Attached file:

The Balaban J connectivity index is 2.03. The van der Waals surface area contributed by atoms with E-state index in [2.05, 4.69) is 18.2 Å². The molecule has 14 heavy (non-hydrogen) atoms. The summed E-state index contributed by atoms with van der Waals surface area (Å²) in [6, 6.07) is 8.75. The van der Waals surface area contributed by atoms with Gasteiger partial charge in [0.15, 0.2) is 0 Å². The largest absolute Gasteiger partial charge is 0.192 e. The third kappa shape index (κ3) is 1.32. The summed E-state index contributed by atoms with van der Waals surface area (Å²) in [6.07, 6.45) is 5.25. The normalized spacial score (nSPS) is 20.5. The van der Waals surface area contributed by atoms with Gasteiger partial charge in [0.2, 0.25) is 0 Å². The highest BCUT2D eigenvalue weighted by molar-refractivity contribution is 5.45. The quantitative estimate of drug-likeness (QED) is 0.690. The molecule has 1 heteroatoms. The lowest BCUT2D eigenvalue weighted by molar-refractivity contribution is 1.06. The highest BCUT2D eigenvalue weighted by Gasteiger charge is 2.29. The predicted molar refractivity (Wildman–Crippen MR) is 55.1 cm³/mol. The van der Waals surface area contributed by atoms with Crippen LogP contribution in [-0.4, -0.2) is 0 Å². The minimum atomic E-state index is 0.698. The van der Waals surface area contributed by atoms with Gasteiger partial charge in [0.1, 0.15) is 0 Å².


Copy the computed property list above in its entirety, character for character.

The Balaban J connectivity index is 2.03. The van der Waals surface area contributed by atoms with E-state index in [2.05, 4.69) is 18.2 Å². The molecule has 14 heavy (non-hydrogen) atoms. The summed E-state index contributed by atoms with van der Waals surface area (Å²) in [6, 6.07) is 8.75. The van der Waals surface area contributed by atoms with Gasteiger partial charge in [0.15, 0.2) is 0 Å². The largest absolute Gasteiger partial charge is 0.192 e. The third kappa shape index (κ3) is 1.32. The summed E-state index contributed by atoms with van der Waals surface area (Å²) in [6.07, 6.45) is 5.25. The normalized spacial score (nSPS) is 20.5. The van der Waals surface area contributed by atoms with Gasteiger partial charge in [0.2, 0.25) is 0 Å². The highest BCUT2D eigenvalue weighted by molar-refractivity contribution is 5.45. The quantitative estimate of drug-likeness (QED) is 0.690. The molecule has 1 heteroatoms. The lowest BCUT2D eigenvalue weighted by molar-refractivity contribution is 1.06. The highest BCUT2D eigenvalue weighted by Gasteiger charge is 2.29. The predicted molar refractivity (Wildman–Crippen MR) is 55.1 cm³/mol. The van der Waals surface area contributed by atoms with Crippen LogP contribution in [-0.4, -0.2) is 0 Å². The minimum atomic E-state index is 0.698. The van der Waals surface area contributed by atoms with Gasteiger partial charge in [0.1, 0.15) is 0 Å².